During the mid 90s all the way until the financial and critical successes of the latest [and presumably final] Rocky and Rambo films, you withstood a pretty fair degree of derision…Now that you’re [quite thankfully] back in the proverbial saddle, how does it feel to be “redeemed”? To what do you attribute this return to form, or do you feel that you remained consistent while the public’s fickle tastes returned to a more appreciative stance? And lastly, how did you endure those days when you weren’t on top?
Those days when I wasn’t on top felt like being in a valley; dark, cold, lonely and sometimes friendless. Even though I’ve been blessed with extraordinary success there was a regret, a feeling that I let people down, my family down and supporters down by not putting my best foot forward. I hadn’t adopted a sophisticated philosophy towards work. I wasn’t doing the best I could. I was distracted and when you’re distracted from achieving the best of your abilities you will tumble. Therefore I struggled for 7 years to have ROCKY BALBOA made because that was the final note I wanted to go out on. I wanted to do it with dignity. The philosophy I adopted at the beginning of that film I now approach every movie with, as though it were the last. And when you think that this could be your final statement, you pull everything you have inside and you play it out for the world to see. So when your lying on your deathbed you can say ‘I gave it all.’ Now that may come off as overly dramatic, but if you approach anything as though it’s going to be the final chapter, you really pour your heart into it.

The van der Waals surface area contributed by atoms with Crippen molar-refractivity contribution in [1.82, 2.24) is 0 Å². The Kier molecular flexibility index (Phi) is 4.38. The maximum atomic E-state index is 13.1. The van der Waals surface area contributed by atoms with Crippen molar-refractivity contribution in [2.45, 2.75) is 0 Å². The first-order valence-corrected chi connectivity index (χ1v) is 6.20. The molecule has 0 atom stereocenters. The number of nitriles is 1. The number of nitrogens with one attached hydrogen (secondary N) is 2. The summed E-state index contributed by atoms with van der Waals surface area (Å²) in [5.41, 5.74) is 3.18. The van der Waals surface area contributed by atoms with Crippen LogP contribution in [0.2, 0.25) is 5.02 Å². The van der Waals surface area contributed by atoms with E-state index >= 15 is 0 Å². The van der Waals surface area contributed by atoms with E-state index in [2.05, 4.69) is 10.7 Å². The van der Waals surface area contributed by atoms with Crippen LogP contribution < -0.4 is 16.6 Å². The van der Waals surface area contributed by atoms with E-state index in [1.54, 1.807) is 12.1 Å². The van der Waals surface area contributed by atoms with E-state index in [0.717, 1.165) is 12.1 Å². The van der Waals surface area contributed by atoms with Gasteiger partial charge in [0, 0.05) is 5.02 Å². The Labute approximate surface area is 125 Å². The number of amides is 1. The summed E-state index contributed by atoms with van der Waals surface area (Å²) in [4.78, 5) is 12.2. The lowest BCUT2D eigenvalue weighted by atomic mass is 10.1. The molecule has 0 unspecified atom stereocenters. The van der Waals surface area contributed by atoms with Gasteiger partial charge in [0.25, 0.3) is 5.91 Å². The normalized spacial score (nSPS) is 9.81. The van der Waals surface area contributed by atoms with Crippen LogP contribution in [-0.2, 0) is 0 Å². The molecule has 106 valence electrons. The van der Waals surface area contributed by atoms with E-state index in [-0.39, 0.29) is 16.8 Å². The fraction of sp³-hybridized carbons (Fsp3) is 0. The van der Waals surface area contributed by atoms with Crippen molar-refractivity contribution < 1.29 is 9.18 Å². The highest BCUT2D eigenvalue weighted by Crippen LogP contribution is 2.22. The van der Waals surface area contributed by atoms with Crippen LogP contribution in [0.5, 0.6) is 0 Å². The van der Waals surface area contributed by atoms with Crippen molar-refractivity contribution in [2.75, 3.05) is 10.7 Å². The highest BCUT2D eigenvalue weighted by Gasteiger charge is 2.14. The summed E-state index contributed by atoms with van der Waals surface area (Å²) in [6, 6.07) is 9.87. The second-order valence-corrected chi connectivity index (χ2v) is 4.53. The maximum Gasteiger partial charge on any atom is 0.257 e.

I was wondering if you could somehow talk us through a little of the trails and tribulations of writing the first Rocky – was it as a short story first? Did you think about turning it into a novel? or did you go straight into it as a screenplay…how hard was it sitting there and trying to bang it out?
ROCKY was written without any notes or bullet points or treatment format. My style is to just bang it out knowing that 80 percent of it will be useless come the 2nd draft, but each good idea triggers 10 more, so script writing is an evolutionary process. Like a snake shedding his skin after each shedding the project gets stronger and more vital. That old saying is so true: Writers don’t write, they rewrite. I’ve never been hung up on perfection the first time around. I leave that to the geniuses. I’d rather write with fiery exuberance rather than cold logic. That can come later.
There you have it! I hope some of you found this as inspiring as I did. Thank you Aintitcoolnews for hosting the original interviews!